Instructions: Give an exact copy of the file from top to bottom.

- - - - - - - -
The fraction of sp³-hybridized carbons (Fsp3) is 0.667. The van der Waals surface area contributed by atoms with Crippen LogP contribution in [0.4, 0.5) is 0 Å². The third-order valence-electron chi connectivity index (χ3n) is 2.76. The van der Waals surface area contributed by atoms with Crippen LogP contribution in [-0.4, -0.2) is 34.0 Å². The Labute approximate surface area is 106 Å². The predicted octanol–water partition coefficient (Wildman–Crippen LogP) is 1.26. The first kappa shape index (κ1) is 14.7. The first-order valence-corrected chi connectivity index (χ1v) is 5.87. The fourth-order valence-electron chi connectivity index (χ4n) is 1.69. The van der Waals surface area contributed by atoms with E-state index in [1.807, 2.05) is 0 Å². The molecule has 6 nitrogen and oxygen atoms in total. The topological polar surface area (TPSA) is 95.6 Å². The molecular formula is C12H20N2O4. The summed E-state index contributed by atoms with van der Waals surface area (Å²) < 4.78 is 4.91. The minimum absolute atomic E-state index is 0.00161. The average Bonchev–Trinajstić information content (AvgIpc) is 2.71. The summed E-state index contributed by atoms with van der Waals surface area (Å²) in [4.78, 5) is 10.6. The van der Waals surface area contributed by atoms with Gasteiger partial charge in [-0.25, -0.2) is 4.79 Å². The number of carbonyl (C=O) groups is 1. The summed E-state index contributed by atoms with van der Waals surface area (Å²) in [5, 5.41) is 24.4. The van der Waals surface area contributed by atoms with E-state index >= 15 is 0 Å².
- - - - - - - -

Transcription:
The fraction of sp³-hybridized carbons (Fsp3) is 0.667. The van der Waals surface area contributed by atoms with Crippen LogP contribution in [0.4, 0.5) is 0 Å². The third-order valence-electron chi connectivity index (χ3n) is 2.76. The van der Waals surface area contributed by atoms with Crippen LogP contribution in [-0.4, -0.2) is 34.0 Å². The Labute approximate surface area is 106 Å². The predicted octanol–water partition coefficient (Wildman–Crippen LogP) is 1.26. The first kappa shape index (κ1) is 14.7. The first-order valence-corrected chi connectivity index (χ1v) is 5.87. The fourth-order valence-electron chi connectivity index (χ4n) is 1.69. The van der Waals surface area contributed by atoms with E-state index in [1.807, 2.05) is 0 Å². The molecule has 6 nitrogen and oxygen atoms in total. The topological polar surface area (TPSA) is 95.6 Å². The molecular formula is C12H20N2O4. The summed E-state index contributed by atoms with van der Waals surface area (Å²) < 4.78 is 4.91. The minimum absolute atomic E-state index is 0.00161. The average Bonchev–Trinajstić information content (AvgIpc) is 2.71. The summed E-state index contributed by atoms with van der Waals surface area (Å²) in [4.78, 5) is 10.6. The van der Waals surface area contributed by atoms with Gasteiger partial charge in [-0.25, -0.2) is 4.79 Å². The number of carbonyl (C=O) groups is 1. The summed E-state index contributed by atoms with van der Waals surface area (Å²) in [5, 5.41) is 24.4. The van der Waals surface area contributed by atoms with E-state index >= 15 is 0 Å².